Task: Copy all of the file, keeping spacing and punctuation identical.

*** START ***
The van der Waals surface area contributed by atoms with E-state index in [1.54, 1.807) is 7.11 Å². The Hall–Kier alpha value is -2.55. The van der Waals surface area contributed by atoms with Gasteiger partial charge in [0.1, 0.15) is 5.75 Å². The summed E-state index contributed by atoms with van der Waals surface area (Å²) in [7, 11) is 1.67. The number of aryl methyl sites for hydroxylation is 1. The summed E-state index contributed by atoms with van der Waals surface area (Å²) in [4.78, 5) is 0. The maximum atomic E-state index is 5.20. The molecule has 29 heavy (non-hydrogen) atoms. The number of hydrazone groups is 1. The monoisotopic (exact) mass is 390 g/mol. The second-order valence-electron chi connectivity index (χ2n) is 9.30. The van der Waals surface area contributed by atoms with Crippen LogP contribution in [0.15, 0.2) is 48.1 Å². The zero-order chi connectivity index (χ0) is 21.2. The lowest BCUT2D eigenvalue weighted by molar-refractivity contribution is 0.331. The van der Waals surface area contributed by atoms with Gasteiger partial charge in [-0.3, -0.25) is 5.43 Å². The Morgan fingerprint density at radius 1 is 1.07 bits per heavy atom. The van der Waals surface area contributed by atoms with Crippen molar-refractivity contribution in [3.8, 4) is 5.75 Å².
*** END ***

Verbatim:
The van der Waals surface area contributed by atoms with E-state index in [1.54, 1.807) is 7.11 Å². The Hall–Kier alpha value is -2.55. The van der Waals surface area contributed by atoms with Gasteiger partial charge in [0.1, 0.15) is 5.75 Å². The summed E-state index contributed by atoms with van der Waals surface area (Å²) in [7, 11) is 1.67. The number of aryl methyl sites for hydroxylation is 1. The summed E-state index contributed by atoms with van der Waals surface area (Å²) in [4.78, 5) is 0. The maximum atomic E-state index is 5.20. The molecule has 29 heavy (non-hydrogen) atoms. The number of hydrazone groups is 1. The monoisotopic (exact) mass is 390 g/mol. The second-order valence-electron chi connectivity index (χ2n) is 9.30. The van der Waals surface area contributed by atoms with Crippen LogP contribution in [0.15, 0.2) is 48.1 Å². The zero-order chi connectivity index (χ0) is 21.2. The lowest BCUT2D eigenvalue weighted by molar-refractivity contribution is 0.331. The van der Waals surface area contributed by atoms with Gasteiger partial charge in [-0.3, -0.25) is 5.43 Å². The Morgan fingerprint density at radius 1 is 1.07 bits per heavy atom. The van der Waals surface area contributed by atoms with Crippen molar-refractivity contribution in [3.8, 4) is 5.75 Å².